Mendeley and Rhizomes

If you look at my participation in Change11 you might notice that it tails off just right around the time that the word rhizome is mentioned for the first time. Is this a coincidence?

I’ve known of the concept of Rhizomatic Learning since Dave Cormier’s Innovate article back in 2008 but it was always on the periphery of our work at the Caledonian Academy. I think we are coming at the same issue (learning when knowledge changes so fast) from different directions: our work  is focused on supporting learners in the workplace (where learning is a  secondary activity to work), while Dave’s focus seemed more on improving the value of  formal education – preparing learners to better cope with the modern knowledge workplace.  [apologies for any over-simplification]. In the back of my mind I knew I had to get to grips with Rhizomatic learning, but it never got to the top of the pile. Dave’s change11 week should have provided a good opportunity, but it seemed to get a little bogged down by discussions on terminology. While I should have engaged with the topic, I found myself a little de-motivated by the discussions which were ongoing. My change11 participation never really recovered.

A few months ago, Martin Weller wrote a post where he questioned the practical value of  the rhizomatic concept in helping us as educators.  Martin helpfully used the words expert and novice in his post  and his clear and useful examples (e.g. blogging) helped me relate the ideas of Rhizomatic learning back clearly to our own work.  In the comments to that post I tried to defend the un-teachibility of rhizomatic learning by  focusing  instead on the way learning specialists can create an environment which supports learners in interacting with knowledge and harnessing the knowledge held in their learning network (and the places where new knowledge (the useful stuff) will be created) . The interest in Rhizomatic learning has – gladly – returned.

Anyway, Dave has now set up a Mendeley group about Rhizomatic Learning and is inviting people to pitch in to gather research articles around rhizomatic learning, with a view to developing a literature review on the topic. He has blogged about the motivations for taking this plunge here.  Undeterred by my previous experiences of the discourse surrounding this topic I decided to join the group and add a couple of papers which I have come across in the last few months.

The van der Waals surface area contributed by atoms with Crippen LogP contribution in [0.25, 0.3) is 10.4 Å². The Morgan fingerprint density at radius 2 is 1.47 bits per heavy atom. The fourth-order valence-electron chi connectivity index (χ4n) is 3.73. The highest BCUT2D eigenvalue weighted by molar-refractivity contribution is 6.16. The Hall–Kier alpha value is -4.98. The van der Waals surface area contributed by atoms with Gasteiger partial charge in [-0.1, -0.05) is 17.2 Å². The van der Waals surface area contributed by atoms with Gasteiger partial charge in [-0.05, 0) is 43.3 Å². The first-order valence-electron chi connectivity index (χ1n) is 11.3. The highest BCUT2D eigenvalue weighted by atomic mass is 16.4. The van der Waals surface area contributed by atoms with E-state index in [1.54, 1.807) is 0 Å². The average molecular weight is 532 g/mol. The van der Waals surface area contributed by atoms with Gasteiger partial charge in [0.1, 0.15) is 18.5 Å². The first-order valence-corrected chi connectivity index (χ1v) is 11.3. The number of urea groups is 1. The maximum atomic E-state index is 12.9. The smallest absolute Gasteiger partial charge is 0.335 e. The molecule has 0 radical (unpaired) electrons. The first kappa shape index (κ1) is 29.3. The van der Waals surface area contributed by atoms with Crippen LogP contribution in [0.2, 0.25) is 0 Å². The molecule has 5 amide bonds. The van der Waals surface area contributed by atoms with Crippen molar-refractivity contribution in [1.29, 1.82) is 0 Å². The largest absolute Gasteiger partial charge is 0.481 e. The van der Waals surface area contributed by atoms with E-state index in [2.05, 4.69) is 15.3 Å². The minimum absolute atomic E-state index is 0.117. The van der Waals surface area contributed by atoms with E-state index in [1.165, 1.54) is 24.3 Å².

The first: [Wood, M., and Ferlie, E., (2003) Journeying from Hippocrates with Bergson and Deleuze. Organization Studies 24 (1) 47-68. doi:10.1177/0170840603024001680 ] is concerned with knowledge exchange in healthcare settings and uses  Deleuze and Guattari’s notion of the ‘rhizome’ to explore how in contexts such as healthcare, discrete perspectives such as research and practice are necessarily broken down and there is continual exchange and interplay. while not explicitly about learning, the paper helps us think about the nature of knowledge flows in complex networks where different groups interact – clearly relevant to discussions of networked learning.

The second: [Fenwick, T., (2008) Understanding Relations of Individual-Collective Learning in Work: A Review of Research. Management Learning 39 (3) 227-243. doi:10.1177/1350507608090875 ] was actually the place I found the Wood and Ferlie paper. Whilst it says little beyond stating that Wood and Ferlie argue “for a ‘rhizomatic’ understanding of knowledge circulation within activity”, the review may be of real value to the Mendeley group as it shows where ‘Rhizomatic’ concepts might sit within our current understanding(s) of workplace learning.